But ‘you shall not lie with a female as with a man’ makes much more sense. We could do that. And many people do. Strange how they forgot that particular situation. In the bible, even the sins are bigoted.

  9. John the Drunkard says:

    ‘Sin is never acceptable, but the sinner is always forgiven!’

    What the HELL can that possibly mean?

    Blended fabric and crop rotation are ‘abominations’ too, for that matter. If ‘good’ religious people want to evade the Revealed Commandments of their holy books, they have to actually declare themselves and justify their position.

    And they can’t do it.

  10. Clive says:

    I think it would be safe to assume that the word “abomination” was never used by the writers of any part of the bible. It might have been (word written in Hebrew script, which your website doesn’t support), or something similar, I guess. But that is modern Hebrew, which is probably not the same as the language of, whatever part of, the bible the defendant was, allegedly, quoting from.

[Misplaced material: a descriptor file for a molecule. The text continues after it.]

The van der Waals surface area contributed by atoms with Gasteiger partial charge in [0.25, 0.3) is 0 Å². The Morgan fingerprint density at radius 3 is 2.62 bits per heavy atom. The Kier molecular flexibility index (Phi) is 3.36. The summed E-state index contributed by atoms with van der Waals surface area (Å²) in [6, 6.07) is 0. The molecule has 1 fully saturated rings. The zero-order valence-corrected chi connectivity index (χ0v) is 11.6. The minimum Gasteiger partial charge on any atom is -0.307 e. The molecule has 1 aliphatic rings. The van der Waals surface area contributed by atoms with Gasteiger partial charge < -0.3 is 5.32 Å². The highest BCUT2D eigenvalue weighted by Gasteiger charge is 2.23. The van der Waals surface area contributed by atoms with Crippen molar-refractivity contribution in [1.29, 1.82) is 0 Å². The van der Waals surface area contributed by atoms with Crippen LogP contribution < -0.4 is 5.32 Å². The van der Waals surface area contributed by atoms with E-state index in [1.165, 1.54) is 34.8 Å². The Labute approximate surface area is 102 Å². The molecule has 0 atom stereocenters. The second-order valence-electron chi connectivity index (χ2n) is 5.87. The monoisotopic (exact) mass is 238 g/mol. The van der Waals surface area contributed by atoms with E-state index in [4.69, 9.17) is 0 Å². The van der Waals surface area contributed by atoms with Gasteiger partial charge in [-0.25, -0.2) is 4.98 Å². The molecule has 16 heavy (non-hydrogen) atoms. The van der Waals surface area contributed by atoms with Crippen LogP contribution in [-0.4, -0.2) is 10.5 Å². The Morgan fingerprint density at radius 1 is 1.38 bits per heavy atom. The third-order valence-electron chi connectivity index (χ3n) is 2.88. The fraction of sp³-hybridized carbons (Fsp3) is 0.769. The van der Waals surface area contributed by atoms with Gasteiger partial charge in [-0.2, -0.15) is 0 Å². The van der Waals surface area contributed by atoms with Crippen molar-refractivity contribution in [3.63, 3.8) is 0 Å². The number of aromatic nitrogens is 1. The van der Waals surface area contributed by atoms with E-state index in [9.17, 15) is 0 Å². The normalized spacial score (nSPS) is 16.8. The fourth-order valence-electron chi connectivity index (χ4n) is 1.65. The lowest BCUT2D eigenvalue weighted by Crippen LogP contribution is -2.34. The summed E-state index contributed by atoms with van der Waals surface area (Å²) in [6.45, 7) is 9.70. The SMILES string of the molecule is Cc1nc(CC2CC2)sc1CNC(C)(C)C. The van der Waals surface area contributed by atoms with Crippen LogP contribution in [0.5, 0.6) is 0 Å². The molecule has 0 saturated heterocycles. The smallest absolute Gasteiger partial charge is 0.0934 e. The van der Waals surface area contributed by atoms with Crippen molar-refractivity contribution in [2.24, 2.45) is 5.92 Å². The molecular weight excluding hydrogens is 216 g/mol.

The bible verse probably did say something equally offensive to gay people, but that is another matter. It should hardly be allowed to be a valid legal defence (especially in constitutionally secular France). that the bible might have said something similar, which the defendant probably doesn’t have the expertise to accurately translate.

    If the defence had been that the defendant has a right to free speech, even if it offends some other people, I would have had more sympathy with it, even though I don’t agree. But, I suspect this defendant would be among the first to complain if anyone said anything deemed to be ‘blasphemous’ by christians.

  11. Newspaniard says:

    Freedom of expression is gradually being whittled away by our politicians under pressure from religious nuts. Be careful who you vote for next time.